the cycle of seclusion
It’s been a long day. You are exhausted as you pull into your garage and close the door behind you, grateful for a neighborhood that values seclusion as much as you do. Life regularly looks like closed doors and quiet evenings.
On Sunday your pastor might mention hospitality. You cringe a little and decide to invite some friends over for board games and pizza. You feel content and believe you have fulfilled Scripture’s requirement.
Your days are filled with more social media than social engagement, and even though you want to make a difference in the world, you think your life is just too full, your time already too spent, your money already going to too many important things. Your children spend their days at school and evenings at sporting events. You flow between work and carpooling, and you treasure those moments of quiet seclusion when the garage door finally comes down.
Then 1 Peter 4:9 and Romans 15:7 crash into your conscience and you schedule a coffee date with a friend.…
This is the cycle of Christianity I lived in for a while, and I fear I was not alone.
the better way
Hospitality commands in Scripture are not only to be obeyed when you can squeeze them into your already-overflowing calendar, when you really need a good photo for Instagram, or when there is extra room in the budget. Hospitality is supposed to be a way of life for Christians. It is a primary means by which God has blessed the church throughout history and it is a primary means by which He intends to do that in your church today!
As an example, in the mid-1500s as the reformation was spreading, gospel-empowered preaching was taking root in hearts while intense backlash also left new believers struggling to define their Christianity in the midst of persecution.
Anna was a Catholic nun who had converted to Christianity and married Heinrich Bullinger. The world did not allow them a honeymoon phase, but instead filled their hearts and home with work and a steady flow of ministry opportunities. Anna gave birth to 11 children in almost as many years. But the intensity of raising that many young children did not discourage her from additional ministry.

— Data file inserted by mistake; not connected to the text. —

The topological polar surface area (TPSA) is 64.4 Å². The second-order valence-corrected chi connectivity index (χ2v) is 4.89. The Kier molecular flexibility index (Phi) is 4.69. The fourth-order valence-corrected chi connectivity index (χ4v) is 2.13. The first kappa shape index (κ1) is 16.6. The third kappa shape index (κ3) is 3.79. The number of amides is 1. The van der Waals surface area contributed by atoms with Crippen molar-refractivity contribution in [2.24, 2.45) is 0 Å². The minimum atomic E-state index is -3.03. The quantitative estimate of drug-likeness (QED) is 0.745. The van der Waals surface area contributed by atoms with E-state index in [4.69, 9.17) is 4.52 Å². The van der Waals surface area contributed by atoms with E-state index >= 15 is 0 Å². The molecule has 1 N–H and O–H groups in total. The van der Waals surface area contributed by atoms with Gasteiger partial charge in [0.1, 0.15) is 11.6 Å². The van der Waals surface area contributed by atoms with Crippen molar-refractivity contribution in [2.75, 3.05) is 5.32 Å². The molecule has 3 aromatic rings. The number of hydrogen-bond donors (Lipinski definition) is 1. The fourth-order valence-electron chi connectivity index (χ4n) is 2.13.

Instead, her home was consistently filled: she cared for her husband’s parents; students often lived with them; they took in a widow and her children; Protestant refugees found a haven in Anna and Heinrich’s care (up to 80 people at one time!), and they hosted prominent foreign guests such as John Calvin.
Anna’s life of hospitality extended beyond her home as she helped meet the needs of the city’s poor. Many in Zurich called her “mother.”
Hospitality is often laden with hours of mundane tasks, as we know it was for Anna. It is filled with dishes and laundry and inconvenience and selflessness. But hospitality has been the tradition of Christians for our entire history. Christianity has never been a friend of convenience or seclusion. Christianity has been filled with open hearts and open homes, which begs the question: why does the Western church not see this as our rule?
Too often hospitality is seen as an optional part of the Christian life, meant for those with a particular gifting, or as something we can offer on a very scheduled, very mandated occasion. But the Bible and Christian history know nothing of this limited kind of offering.
Christian hospitality is to be done without complaint (1 Peter 4:9). It is to meet the physical needs of others (Romans 12:13). It is meant to display for the world a picture of how God welcomes us (Romans 15:7). Christian hospitality is a serious and important endeavor, and it is a joy to those who extend it, as well as those who receive it.
So we ask, “What does hospitality look like today? Is it relegated to close friends and well-planned nights? Does that answer Scripture’s call?”
I don’t believe so. Instead it appears from Scripture that believers are meant to be together regularly, if not daily (Acts 2:46). Hospitality fuels our opportunities to fulfill the “one another” commands. We are able to love one another, bear one another’s burdens, confront one another, and live at peace with one another—only if we are actually with one another.
more than open doors
But that is not its only function. Hospitality is also a beautiful way to evangelize, utilized by our Lord Himself (Luke 19; John 3). Unbelievers regularly welcomed into our daily lives begin to see what redemption accomplishes. They view our imperfections and our responses. They see our repentance over the sin that may seem so casual to them, and they know there is something different. Relationships in the modern age are becoming virtual and it is the act of living out the Christian faith in the Christian home that shows unbelievers we are not of this world.
Today, we can follow the example of believers like Anna Bullinger and live out hospitality in a transformative way. When our homes and schedules become interruptible and approachable, the God we represent is represented well.
May our goal and joy in Christian hospitality be to build up believers for the coming day when Christ will gather us to His home and eat with us (Revelation 19). May our passion in Christian hospitality be to make much of Christ so believers and unbelievers recognize His stamp on our lives and long for Him. May modern Christianity not forsake its long history. May we link arms with brothers and sisters from ages past and use the mundane moments of our lives for the glory of God and the good of people made in His image. May our open doors be the means by which God opens hearts.
Katie Deckert is a pastor’s wife and mom who loves the Church and is passionate about hospitality. She blogs at Hospitable Homemaker.